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Nobel Peace Prize laureate Rodney John Allam, chairman of Global Energy’s International Award Committee. How will world energy develop? Interview. Host - Yury Minaev, Deputy Editor-in-Chief of the International Affairs journal.

"The policy of forcing artificial choice between Russia and the European Union is neither any useful' for Russia nor for the target countries of the Eastern Partnership," emphasizes Alexey L. Fedotov, Ambassador Extraordinary and Plenipotentiary of the Russian Federation to the Slovak Republic.

The Russian Federation has had an impressive celebration of the 70th anniversary of the victory over fascism and Nazism in World War II, respectively, in the Great Patriotic War. Although the leadership of the EU and the European Parliament have tried to politicize these celebrations by negative information warfare on Ukraine and anti- Russian campaign, it turned out that the nations of Europe are often wiser and take the opposite view on Russia than their political leaders and so- called the mainstream media in the EU.

Question: What is so specific about the UN Anniversary Session dedicated to the 70th anniversary of the United Nations Organisation apart from the anniversary itself?

Havana and Washington are going to restore the diplomatic relations and embark on a long dialogue. One of these days there was a solemn opening of the embassy of socialistCubain the capital of theUnited States. The minister for foreign affairs of the Island of Freedom, Bruno Rodriguez,  made a speech at the ceremony of raising of Cuban flag beside the diplomatic mission building. He was accompanied by other official persons.  

According to the Cuban minister a complete normalization of the relations betweenCubaand theUSAwould be possible provided cancelling the blockade and restitution of the baseGuantanamoto his country.

Some things should rise above even the calculations of diplomacy, not just in Washington but on the world stage too. And the 70th celebration of the end of World War II — perhaps the last major anniversary to be celebrated honoring the “Greatest Generation” while it is still on this earth decades it fought in the epic conflict — is one of them.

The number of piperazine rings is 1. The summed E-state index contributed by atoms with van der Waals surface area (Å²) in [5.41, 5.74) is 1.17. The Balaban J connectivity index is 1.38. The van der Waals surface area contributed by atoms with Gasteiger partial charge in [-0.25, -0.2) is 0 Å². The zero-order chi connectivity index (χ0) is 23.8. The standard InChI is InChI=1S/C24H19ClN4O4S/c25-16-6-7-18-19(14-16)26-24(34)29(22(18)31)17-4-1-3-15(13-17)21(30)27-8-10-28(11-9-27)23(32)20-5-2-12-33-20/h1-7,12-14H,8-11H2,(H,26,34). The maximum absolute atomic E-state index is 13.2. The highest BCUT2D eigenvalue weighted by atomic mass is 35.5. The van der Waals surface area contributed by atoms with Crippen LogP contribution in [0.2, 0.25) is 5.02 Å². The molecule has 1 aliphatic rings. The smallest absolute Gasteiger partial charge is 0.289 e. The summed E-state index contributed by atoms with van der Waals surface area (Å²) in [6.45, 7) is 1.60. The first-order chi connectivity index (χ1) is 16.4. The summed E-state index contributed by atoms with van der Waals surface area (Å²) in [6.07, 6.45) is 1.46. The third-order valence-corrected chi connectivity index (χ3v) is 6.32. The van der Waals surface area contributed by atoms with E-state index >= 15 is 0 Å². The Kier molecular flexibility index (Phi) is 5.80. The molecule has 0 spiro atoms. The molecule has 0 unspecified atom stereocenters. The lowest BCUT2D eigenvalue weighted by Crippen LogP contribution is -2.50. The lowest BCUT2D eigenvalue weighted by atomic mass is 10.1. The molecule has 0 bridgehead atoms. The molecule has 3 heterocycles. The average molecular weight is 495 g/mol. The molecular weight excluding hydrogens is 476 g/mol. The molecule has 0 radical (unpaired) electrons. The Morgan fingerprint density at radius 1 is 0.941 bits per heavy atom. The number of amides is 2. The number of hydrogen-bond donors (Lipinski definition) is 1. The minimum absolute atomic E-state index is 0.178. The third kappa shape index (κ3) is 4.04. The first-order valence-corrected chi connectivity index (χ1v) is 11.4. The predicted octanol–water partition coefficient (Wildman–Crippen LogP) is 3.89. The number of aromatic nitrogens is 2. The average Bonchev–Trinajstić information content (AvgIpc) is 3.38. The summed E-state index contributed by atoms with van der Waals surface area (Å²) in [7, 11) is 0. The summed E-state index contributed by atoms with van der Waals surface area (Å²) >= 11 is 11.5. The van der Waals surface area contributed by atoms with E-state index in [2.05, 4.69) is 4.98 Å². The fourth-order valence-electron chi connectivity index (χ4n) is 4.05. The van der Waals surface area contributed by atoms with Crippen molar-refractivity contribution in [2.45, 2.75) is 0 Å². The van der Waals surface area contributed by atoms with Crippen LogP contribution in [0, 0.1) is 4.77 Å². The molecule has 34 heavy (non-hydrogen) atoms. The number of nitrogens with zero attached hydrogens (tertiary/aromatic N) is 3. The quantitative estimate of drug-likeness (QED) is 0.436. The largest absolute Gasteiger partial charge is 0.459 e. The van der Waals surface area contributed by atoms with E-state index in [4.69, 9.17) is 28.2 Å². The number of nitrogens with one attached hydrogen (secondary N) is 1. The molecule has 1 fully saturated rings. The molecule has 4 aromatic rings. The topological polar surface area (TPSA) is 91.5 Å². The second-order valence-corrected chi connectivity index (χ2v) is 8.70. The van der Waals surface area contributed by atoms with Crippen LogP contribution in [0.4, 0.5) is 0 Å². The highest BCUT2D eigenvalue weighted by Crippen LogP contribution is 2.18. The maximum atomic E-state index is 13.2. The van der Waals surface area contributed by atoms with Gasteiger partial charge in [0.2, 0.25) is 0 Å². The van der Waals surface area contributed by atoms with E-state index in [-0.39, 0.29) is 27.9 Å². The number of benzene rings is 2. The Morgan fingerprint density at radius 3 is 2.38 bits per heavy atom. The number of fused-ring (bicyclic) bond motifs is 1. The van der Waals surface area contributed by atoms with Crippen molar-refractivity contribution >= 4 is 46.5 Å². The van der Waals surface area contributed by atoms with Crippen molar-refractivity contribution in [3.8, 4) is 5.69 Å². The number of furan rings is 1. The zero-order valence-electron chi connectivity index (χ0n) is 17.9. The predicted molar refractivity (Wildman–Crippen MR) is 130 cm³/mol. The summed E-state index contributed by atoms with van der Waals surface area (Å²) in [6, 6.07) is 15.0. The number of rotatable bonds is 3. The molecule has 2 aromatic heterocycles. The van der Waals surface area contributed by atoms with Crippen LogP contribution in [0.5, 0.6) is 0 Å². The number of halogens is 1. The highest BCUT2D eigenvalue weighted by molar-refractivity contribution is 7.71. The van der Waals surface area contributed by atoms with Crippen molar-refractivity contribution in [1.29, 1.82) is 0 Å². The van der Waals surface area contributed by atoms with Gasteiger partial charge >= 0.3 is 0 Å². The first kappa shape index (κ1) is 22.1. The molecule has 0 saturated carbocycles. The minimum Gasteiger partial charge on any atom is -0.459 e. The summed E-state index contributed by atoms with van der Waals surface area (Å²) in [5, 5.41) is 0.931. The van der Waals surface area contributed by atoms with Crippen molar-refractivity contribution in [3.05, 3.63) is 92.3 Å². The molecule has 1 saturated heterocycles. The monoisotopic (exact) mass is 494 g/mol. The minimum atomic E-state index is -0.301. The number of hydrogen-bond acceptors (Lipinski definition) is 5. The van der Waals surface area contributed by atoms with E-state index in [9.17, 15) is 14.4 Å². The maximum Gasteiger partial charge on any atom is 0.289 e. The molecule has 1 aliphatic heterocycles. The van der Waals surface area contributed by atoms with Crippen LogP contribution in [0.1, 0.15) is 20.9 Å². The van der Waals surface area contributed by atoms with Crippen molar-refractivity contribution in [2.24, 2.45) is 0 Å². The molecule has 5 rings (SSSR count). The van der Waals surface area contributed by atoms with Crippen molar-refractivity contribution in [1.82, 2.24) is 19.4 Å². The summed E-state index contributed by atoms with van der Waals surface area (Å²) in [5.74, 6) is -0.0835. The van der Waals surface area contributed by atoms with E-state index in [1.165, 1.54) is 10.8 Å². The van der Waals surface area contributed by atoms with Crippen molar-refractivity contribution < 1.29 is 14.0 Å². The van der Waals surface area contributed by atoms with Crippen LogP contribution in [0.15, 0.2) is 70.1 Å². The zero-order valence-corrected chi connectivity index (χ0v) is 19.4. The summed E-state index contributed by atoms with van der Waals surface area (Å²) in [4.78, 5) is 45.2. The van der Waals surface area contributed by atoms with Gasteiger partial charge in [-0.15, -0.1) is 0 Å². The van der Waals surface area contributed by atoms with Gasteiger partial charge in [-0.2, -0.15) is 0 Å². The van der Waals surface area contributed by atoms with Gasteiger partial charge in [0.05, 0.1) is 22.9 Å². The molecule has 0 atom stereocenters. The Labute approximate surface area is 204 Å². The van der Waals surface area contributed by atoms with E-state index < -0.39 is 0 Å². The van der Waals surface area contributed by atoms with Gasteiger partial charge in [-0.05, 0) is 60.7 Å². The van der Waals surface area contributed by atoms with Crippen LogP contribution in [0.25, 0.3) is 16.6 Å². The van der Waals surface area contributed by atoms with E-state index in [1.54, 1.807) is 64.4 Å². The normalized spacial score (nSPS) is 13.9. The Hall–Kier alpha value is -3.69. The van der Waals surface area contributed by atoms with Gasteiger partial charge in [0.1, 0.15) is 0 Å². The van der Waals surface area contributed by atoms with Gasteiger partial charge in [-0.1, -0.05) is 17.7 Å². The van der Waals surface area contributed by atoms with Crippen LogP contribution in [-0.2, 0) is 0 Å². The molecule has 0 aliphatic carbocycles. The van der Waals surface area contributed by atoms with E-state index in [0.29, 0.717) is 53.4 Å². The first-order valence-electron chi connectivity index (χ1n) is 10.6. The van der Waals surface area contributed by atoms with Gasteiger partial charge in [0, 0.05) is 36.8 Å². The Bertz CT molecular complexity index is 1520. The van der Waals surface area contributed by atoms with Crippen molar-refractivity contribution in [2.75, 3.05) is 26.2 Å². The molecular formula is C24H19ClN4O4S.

The current polarization between Russia and the U.S. will be keeping the two countries from celebrating together. And while both sides deserve blame, it should be recognized as a loss for both countries that we have let our relations slip to a point that we can’t jointly honor our WWII veterans.

I had hoped to go to Germany at the end of April for a small tree-planting ceremony at the site where American and Russian troops converged at theRiver 70 years ago, shortly before the allied victory over Nazi Germany and the Japanese.

On July 28, 1943, in one of his famous fireside chats, U.S. President Franklin D. Roosevelt told his fellow citizens: “The world has never seen greater devotion, determination and self-sacrifice than have been displayed by the Russian people and their armies this country of ours should always be glad to be a good neighbor and a sincere friend in the world of the future.”

What has stymied this sincere wish of the 32nd president?

There is some validity to each of the possible explanations, making it all the more important to understand how these two completely different countries, at the most difficult moment in the history of humankind, ended up fighting side by side. One of the key drivers of this unusual alliance was a shared recognition of the scale of the evil that the world confronted in 1939.